A bid to drive the scourge of polio out of Nigeria once and for all has come under threat from the pulpit, where Islamic preachers are opposing vaccination.
Health officials said Wednesday that the campaign was still on course, but sceptical Muslim scholars are striving to capitalise on distrust of the West and fear inspired by the failed Pfizer drug test in 1996 in which many people died.
"We will kick against any preventative measure that is clouded by political and economic subjugation, and other intrigues like the 'new world order' and globalisation," said Muhammad Bin Uthman.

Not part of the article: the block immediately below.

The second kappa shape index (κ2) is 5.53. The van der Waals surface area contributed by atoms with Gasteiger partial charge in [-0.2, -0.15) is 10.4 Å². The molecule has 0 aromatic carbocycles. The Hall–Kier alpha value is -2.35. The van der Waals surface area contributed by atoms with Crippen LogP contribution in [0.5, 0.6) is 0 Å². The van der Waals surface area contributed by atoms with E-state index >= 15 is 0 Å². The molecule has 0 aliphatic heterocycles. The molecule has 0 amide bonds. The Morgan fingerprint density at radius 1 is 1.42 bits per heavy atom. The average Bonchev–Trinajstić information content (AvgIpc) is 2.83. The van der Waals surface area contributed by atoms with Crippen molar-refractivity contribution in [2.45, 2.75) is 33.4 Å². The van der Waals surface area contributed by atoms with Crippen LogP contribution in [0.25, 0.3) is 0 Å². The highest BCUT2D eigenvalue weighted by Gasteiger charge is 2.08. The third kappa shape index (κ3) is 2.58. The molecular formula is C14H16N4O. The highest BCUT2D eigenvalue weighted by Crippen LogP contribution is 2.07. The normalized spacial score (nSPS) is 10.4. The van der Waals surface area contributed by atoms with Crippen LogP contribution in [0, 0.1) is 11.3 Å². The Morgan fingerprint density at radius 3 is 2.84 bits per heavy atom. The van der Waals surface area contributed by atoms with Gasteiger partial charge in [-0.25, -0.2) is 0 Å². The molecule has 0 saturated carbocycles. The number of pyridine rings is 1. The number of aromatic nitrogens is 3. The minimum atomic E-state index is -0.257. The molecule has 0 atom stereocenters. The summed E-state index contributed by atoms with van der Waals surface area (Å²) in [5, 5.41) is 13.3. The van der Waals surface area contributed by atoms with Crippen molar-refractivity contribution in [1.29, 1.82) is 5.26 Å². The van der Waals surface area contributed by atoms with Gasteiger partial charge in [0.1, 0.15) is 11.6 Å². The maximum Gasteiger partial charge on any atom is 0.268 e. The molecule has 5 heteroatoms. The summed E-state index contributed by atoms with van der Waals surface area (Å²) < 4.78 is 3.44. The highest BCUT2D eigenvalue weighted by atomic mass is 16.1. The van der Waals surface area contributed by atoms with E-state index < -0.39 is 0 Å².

The young Islamic scholar has become one of the most outspoken opponents of an internationally funded immunisation drive to eliminate the pockets of polio, a crippling disease.
The World Health Organisation (WHO) aims to eradicate polio in Nigeria by the end of the year and from the other highly popualted regions where it is still endemic by 2005.
Health officials believe the goal is attainable after a coordinated 14-year global campaign brought down cases across the world by 99.8 per cent from 350,000 in 1988 to 600 in 2001.
Last month, a WHO-backed immunisation drive was launched on the Nigeria-Niger frontier North of the city of Kano, where is a Uthman preacher, in a region with a large Muslim majority.
But despite attempts by health officials to talk them round, many of the influential Ulama (Islamic scholars) in the area have attacked the drive in sermons, undermining its support.